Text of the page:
At the same time, Visual Arts teachers are also acutely aware of the provisional or temporary status of the new facilities. Along the way, constant delays have also meant constant headaches for teachers and technicians, not to mention students. For at least three semesters, teachers in print media and sculpture have anticipated being able to work in the new facilities only to have to rethink major projects and assignments once the semester is underway. As you can imagine, it’s an immense burden to have to chart a completely new course once the semester is already underway.
Q: Have the delays to the renovations actually prevented any students from obtaining their degrees?
A: Thankfully, no, the delays haven’t prevented anyone from obtaining their DEC in Visual Arts. While we regret that our second year students didn’t receive technical training in intaglio etching per se, the ministerial competency for etching in Visual Arts is open enough that we were able to satisfy the requirements through other etching techniques. Unfortunately, we don’t have the same wiggle room with respect to the twopiece mold-making competency, as it’s a required ministerial component. Originally, it was proposed that we would cover the competency in the third semester instead of the second, but continuing delays kept this from happening. In the end, second year students were required to complete a six-hour workshop held over two days after classes ended in December or during two evenings in early January.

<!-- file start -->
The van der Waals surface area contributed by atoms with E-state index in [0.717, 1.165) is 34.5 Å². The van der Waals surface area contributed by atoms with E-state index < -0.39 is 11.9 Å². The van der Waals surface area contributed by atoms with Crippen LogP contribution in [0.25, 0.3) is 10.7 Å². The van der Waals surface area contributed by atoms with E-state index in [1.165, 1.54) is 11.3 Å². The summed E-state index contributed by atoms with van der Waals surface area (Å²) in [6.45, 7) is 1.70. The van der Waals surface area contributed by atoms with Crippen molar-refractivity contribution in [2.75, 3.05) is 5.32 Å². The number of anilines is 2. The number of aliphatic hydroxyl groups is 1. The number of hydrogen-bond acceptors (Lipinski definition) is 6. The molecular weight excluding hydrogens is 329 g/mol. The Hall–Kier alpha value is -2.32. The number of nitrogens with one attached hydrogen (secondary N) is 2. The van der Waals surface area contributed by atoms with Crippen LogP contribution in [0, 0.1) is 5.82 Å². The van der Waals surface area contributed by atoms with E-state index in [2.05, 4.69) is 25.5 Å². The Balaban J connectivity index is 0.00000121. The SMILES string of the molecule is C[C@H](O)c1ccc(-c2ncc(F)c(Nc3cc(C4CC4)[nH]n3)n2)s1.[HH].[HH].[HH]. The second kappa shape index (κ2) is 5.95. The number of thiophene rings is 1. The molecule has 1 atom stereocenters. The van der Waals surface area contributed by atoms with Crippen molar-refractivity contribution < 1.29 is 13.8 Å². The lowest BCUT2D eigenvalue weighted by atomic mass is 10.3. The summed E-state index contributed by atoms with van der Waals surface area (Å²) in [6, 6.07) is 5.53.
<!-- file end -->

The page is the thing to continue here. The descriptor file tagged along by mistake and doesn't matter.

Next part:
Q: Do you think the college’s treatment of the Visual Arts program has been equivalent to other programs?
A: Visual Arts is a relatively small program in terms of numbers, but we occupy a large footprint in the college. There’s always a lingering sense that our general culture today perhaps doesn’t value the arts as they could or should, but I don’t think there’s anything sinister happening at John Abbott. I don’t think the college is willfully ignoring or undermining Visual Arts in any way whatsoever. I think this is simply an unfortunate consequence of the college being overwhelmed with a variety of different building and renovation projects at once.
Nevertheless, the continuing delays to the facilities have and continue to create a great deal of stress for those working in Visual Arts. A clear message of support from the college recognizing the burden of anxiety, stress, and overwork the delays have caused for students, teachers, and staff in Visual Arts would go a long way, I think.
Image Source: Kyle McRae
Originally published in Bandersnatch Vol. 47 Issue 10 on March 14, 2018